The time parents spend in the presence of their children has not changed much, but parents today spend more of it doing hands-on child care. Time spent on activities like reading to children; doing crafts; taking them to lessons; attending recitals and games; and helping with homework has increased the most.

I feel it in the lack of leisure time for myself. I distinctly remember my mom reading and sewing and sending us out to do “something” so she could relax before diving back into dinner, laundry, and a myriad of other tasks around the house.

I’m not saying that I should be sending my 2-year-old, and very busy 5-year-old across the street to the park on their own (though I would have been allowed). I’d love to not get worried what some other “concerned” adult will think if I send my very responsible 8-year-old across the street to play on her own for a bit.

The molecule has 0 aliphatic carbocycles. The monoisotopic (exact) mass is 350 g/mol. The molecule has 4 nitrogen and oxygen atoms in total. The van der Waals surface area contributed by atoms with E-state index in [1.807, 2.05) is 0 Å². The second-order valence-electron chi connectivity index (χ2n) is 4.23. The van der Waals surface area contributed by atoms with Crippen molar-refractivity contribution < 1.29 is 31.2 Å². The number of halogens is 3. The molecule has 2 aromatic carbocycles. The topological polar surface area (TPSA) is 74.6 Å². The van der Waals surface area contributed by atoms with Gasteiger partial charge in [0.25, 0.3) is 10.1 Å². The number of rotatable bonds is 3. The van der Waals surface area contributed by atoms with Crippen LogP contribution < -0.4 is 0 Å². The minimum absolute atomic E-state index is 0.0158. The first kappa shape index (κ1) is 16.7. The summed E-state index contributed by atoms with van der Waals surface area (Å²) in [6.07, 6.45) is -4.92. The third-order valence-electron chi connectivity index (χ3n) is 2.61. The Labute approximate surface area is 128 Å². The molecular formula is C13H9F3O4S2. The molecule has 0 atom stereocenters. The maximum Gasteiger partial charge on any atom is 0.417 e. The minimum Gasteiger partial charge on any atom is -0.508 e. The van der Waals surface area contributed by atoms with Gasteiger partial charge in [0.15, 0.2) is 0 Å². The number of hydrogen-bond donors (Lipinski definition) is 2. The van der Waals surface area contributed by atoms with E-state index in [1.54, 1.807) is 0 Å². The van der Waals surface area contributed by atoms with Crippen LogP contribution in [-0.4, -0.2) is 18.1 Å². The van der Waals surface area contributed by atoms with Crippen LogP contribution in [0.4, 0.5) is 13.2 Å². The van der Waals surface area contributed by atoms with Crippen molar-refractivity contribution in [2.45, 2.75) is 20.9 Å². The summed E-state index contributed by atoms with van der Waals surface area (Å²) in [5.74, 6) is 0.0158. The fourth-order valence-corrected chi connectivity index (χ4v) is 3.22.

5. More than one profession?


How many people can you think of who succeeded at more than one profession or skill? Forget about historical figures like Leonardo Da Vinci or any other genius. Most people achieve any form of success or recognition in that one field.

Same goes for picking a business niche. Sure you may look at someone now and see they have a few things they’re known for but in almost every case they got known in a single field first.

Then years later they expanded what they were known for.

What is your thing going to be?

  1. Yes I am one of the contractors that writes code and words for them.